My friend Cora tells me that I left her hanging with the duck situation. Back in April I was complaining about our over-loved hens and over-amorous drakes… See here to catch up .
We got a new female duck, Daisy to help with the ratio, but it just made things worse… The two males turned their attention to the new duck. She couldn’t move without one of them pinning her to the ground. They were so mean. It wasn’t long until her neck was going bald and bleeding from duck “love” bites.
So we spent most of the summer scolding boy ducks and rotating the males from the females. It was a lot of work, we had to section off the pen and be vigilant about who we let out when. We knew this was a temporary solution because winter was coming and at some point they would all need to go in their house…together.
We decided instead of adding more hens we should subtract one drake.
We had a few offers from people to take one of our male ducks. One wanted to eat him. Another needed a companion for his other duck who had lost his partner and someone else had a big flock of drakes (no females) and we weren’t sure if he would be happy there…
As it turns out, the neighbor behind us got ducks. She had four females and one male, but her male had recently died. The ducks weren’t the same breed as ours (Pekin), but they were also heavy breed (big) ducks. So we dumped Nibbles over the fence and he happily became an alpha male duck to his new harem, I mean flock. We can see him happily swimming in his pool with his new ladies. Sweetie has been much better behaved around Daisy now. Apparently the two boys were fighting over her and neither wanted the other to win so they worked this out in true boy fashion, by beating on her.
Peace had been restored to the duck pen. Sweetie has his three girls and Daisy’s neck feathers have started to grow back in. Since things were going so well we decided to go to a poultry swap and came home with two new ducks. A male/female pair. They are light weight, black east indies ducks that are iridescent green and blue in the sunlight.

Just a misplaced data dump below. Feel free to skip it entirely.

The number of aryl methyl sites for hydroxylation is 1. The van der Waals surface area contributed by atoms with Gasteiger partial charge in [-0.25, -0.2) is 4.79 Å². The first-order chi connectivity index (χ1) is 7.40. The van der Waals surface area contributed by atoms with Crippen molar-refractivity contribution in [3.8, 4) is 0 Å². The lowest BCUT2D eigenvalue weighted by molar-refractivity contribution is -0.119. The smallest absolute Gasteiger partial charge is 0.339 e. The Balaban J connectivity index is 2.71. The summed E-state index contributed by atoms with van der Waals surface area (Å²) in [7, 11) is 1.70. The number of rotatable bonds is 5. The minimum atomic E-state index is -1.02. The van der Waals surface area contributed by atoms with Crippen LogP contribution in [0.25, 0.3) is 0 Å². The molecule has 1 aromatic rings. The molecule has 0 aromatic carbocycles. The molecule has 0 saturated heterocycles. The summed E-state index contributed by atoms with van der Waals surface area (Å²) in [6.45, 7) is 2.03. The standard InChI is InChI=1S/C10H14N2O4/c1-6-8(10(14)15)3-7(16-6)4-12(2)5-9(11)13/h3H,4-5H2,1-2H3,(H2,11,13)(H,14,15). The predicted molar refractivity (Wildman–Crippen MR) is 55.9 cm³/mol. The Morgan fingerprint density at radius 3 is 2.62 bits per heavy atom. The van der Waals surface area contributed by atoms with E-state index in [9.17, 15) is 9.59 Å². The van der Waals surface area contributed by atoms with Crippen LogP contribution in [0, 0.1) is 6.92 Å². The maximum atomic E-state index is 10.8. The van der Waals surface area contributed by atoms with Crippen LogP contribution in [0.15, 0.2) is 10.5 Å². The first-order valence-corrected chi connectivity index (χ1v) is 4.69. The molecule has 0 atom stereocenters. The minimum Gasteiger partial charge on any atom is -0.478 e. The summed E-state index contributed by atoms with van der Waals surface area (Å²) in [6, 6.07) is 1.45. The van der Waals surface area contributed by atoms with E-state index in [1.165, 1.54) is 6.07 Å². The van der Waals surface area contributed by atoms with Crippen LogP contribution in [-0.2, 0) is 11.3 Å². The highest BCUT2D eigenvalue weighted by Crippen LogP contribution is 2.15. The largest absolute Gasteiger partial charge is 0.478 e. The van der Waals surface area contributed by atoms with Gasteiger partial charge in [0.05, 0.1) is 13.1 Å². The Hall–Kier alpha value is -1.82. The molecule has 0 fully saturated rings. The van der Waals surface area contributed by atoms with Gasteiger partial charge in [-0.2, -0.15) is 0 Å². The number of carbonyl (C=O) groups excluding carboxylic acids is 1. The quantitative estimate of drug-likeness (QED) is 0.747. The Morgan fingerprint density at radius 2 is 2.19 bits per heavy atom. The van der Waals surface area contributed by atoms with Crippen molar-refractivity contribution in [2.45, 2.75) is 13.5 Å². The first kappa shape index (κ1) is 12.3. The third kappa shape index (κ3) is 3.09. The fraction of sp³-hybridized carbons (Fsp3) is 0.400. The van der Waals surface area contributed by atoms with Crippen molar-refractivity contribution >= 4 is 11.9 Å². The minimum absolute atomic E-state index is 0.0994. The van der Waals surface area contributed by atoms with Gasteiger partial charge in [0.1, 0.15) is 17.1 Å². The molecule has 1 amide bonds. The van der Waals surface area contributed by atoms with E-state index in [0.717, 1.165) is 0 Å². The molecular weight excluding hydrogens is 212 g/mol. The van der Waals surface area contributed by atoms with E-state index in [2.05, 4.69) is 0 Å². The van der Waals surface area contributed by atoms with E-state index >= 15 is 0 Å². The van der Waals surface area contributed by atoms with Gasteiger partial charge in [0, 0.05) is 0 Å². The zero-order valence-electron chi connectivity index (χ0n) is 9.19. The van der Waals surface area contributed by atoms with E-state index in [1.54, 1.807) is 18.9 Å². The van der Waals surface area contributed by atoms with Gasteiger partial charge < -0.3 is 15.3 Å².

J named them Ana and Jones (get it – East Indy Ana – Jones). Thankfully Sweetie is not threatened by this small drake. The Pekins seem to have accepted them into the flock and while they keep a bit of a distance from the bigger ducks, they all fit comfortably in the duck house.
Lately our biggest problem is hawks. We have a juvenile hawk that keeps attacking our ducks. This morning was the closest call we have had yet. My daughter actually saved Ana’s life. She looked outside and saw a hawk next to the ducks pool (while all the ducks were in it). J ran outside yelling at the hawk. It had picked up Ana and was trying to fly away with her.
Thankfully J caught up to it in time and the hawk dropped the duck. She was unharmed, but a bit rattled. Her mate, the drake had hidden behind the pool. Coward! Sweetie and the other ducks just sat in the pool and watched the whole thing. These ducks run in their house when a plane flies overhead, but they sit and watch a hawk attack. Odd. I believe there comments were, “well at least it’s not me…”
We may have a Red Tailed hawk looking for a duck dinner.
Diet (from wikipedia http://en.wikipedia.org/wiki/Red-tailed_Hawk)
The Red-tailed Hawk is carnivorous, and an opportunistic feeder. Its diet is mainly small mammals, but it also includes birds and reptiles. Most commonly reported prey types include mice, gophers,voles, chipmunks, ground squirrels and tree squirrels. Additional prey (listed by descending likelihood of predation) include lagomorphs, shrews, bats, pigeons, quail, corvids, waterfowl, other raptors, reptiles, fish, crustaceans, insects and earthworms. They can also prey on marmots, White-tailed Jackrabbits, small domestic dogs, domestic cats, or female Wild Turkey, all of which are easily double the weight of most Red-tails.
It looks like we may be building an outdoor bird pen and covering it with netting to keep the ducks safe while outside in their pool – so much for free-range ducks (sigh).